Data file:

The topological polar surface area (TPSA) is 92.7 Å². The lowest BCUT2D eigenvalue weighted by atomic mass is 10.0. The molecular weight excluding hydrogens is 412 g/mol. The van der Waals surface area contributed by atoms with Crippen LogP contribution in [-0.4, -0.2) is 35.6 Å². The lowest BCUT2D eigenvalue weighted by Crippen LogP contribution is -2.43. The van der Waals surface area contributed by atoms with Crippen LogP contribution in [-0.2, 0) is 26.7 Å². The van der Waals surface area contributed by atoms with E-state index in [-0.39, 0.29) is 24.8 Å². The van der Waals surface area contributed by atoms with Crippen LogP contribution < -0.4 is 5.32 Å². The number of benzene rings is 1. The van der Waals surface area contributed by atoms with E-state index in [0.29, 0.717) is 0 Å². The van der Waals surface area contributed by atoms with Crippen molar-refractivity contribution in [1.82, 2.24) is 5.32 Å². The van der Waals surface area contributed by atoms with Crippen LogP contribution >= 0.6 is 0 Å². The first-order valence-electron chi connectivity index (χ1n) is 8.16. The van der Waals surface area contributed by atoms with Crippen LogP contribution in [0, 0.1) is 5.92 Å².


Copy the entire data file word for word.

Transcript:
The topological polar surface area (TPSA) is 92.7 Å². The lowest BCUT2D eigenvalue weighted by atomic mass is 10.0. The molecular weight excluding hydrogens is 412 g/mol. The van der Waals surface area contributed by atoms with Crippen LogP contribution in [-0.4, -0.2) is 35.6 Å². The lowest BCUT2D eigenvalue weighted by Crippen LogP contribution is -2.43. The van der Waals surface area contributed by atoms with Crippen LogP contribution in [-0.2, 0) is 26.7 Å². The van der Waals surface area contributed by atoms with E-state index in [-0.39, 0.29) is 24.8 Å². The van der Waals surface area contributed by atoms with Crippen LogP contribution < -0.4 is 5.32 Å². The number of benzene rings is 1. The van der Waals surface area contributed by atoms with E-state index in [0.29, 0.717) is 0 Å². The van der Waals surface area contributed by atoms with Crippen molar-refractivity contribution in [1.82, 2.24) is 5.32 Å². The van der Waals surface area contributed by atoms with Crippen LogP contribution >= 0.6 is 0 Å². The first-order valence-electron chi connectivity index (χ1n) is 8.16. The van der Waals surface area contributed by atoms with Crippen LogP contribution in [0, 0.1) is 5.92 Å².